If MDS-E do not behave per se aggressively, only improved risk stratification would justify the continued use of the NEBC rule. However, the NEBC rule does neither increase the performance for predicting LFS and OS times of marrow myeloblast percentages nor of the IPSS-R and WHO criteria (Online Supplementary Table S2). Still, we elaborate on the impact of the NEBC rule on risk stratification for sake of comparison with other studies (Table 1). When enumerating myeloblast percentages from total marrow cells, risk distribution by the IPSS-R was comparable between MDS-E and MDS-NE (Online Supplementary Table S3A). In contrast, the WHO 2008 and 2016 criteria reflect the favorable prognosis of MDS-E, as fewer MDS-E than MDS-NE patients are classified as refractory anemia with excess blasts type 2 (6% vs. 16%, P<0.001) and, despite inclusion of AEL, excess blasts type 2 (8% vs. 35%, P<0.001), respectively (Figure 1D). When using the NEBC rule, a proportion of the MDS-E patients are upgraded within the IPSS-R and WHO criteria, respectively (Figure 1E). We found no difference between the outcome of upgraded MDS-E patients and MDS-E and MDS-NE patients remaining classified within initial categories (Figure 1F). These data contradict the presumption that the NEBC rule identifies an unfavorable MDS-E subgroup within distinct risk categories. Interestingly, Calvo et al. recommend the use of the NEBC rule for better risk stratification of MDS in general.9 Note that this recommendation is based on a marginally increased concordance probability estimate as a reflection of performance of the IPSS-R for predicting LFS and OS time. We observe an increase and decrease in concordance of 2% for predicting LFS and OS time, respectively, when using the NEBC rule in all MDS patients (Online Supplementary Table S2). Accordingly, our data do not support the use of the NEBC rule in any of the MDS patients. Although myeloid neoplasms with erythroid predominance are generally typified by poor karyotypes, multilineage dysplasia, pancytopenia and increased cellularity, the WHO does no longer define AEL separately.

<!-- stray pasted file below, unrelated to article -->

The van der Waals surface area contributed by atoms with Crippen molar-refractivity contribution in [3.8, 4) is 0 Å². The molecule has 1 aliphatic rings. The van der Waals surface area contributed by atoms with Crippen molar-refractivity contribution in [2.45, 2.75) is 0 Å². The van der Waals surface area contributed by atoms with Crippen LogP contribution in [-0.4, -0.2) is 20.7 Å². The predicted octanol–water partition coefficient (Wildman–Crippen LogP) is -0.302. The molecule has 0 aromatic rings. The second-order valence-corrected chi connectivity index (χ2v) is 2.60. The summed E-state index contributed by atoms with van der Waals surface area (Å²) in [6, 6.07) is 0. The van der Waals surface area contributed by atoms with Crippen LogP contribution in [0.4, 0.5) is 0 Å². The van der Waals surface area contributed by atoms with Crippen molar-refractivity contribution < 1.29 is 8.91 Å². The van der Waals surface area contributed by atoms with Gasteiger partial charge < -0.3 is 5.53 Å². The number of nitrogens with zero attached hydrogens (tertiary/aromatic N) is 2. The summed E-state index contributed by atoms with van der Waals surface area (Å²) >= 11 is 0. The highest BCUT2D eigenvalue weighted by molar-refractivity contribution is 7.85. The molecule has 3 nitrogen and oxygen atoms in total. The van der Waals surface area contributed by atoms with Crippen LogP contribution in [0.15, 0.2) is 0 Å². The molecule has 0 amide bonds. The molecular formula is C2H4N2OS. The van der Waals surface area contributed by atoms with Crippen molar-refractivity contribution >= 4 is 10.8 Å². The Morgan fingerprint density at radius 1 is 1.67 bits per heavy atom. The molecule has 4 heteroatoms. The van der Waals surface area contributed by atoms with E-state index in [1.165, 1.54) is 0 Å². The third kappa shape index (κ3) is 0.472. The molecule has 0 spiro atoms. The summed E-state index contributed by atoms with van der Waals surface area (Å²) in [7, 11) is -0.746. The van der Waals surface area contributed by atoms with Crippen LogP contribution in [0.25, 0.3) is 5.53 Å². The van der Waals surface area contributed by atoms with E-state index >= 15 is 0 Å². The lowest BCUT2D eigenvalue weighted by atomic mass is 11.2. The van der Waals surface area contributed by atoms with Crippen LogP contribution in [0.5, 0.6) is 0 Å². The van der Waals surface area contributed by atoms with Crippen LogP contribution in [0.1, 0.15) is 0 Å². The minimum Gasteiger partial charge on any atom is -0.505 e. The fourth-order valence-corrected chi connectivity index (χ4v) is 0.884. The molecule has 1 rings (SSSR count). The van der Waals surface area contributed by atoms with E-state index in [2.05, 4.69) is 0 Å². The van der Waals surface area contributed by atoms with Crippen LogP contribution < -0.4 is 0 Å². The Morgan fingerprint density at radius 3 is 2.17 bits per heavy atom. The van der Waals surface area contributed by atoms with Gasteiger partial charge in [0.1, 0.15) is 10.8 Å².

Questioning whether AEL and MDS-E should be defined as unique entities, we searched for distinctive clinicopathological features across available publications (Table 1) and our patients. Despite poor peripheral blood counts (Online Supplementary Table S3B), AEL patients have a longer OS than MDS patients with excess blasts (median not reached vs. 8 months, P=0.005) and AML patients (median not reached vs. 13 months, P=0.046) (data not shown). This suggests that AEL patients do not have a poor prognosis that justifies promotion to AML, supporting its inclusion within the MDS spectrum. Compared to MDS-NE, our MDS-E patients had an increased incidence of the low-risk cytogenetic abnormality del(20q) and higher proportions of ring sideroblasts, suggestive for SF3B1 as underlying mechanisms (Online Supplementary Table S3B). The favorable prognostic profile of MDS-E is in contrast with the literature, which may indicate the heterogeneity underlying erythroid predominance possibly due to the non-specificity of a relative increase in marrow erythroid cells.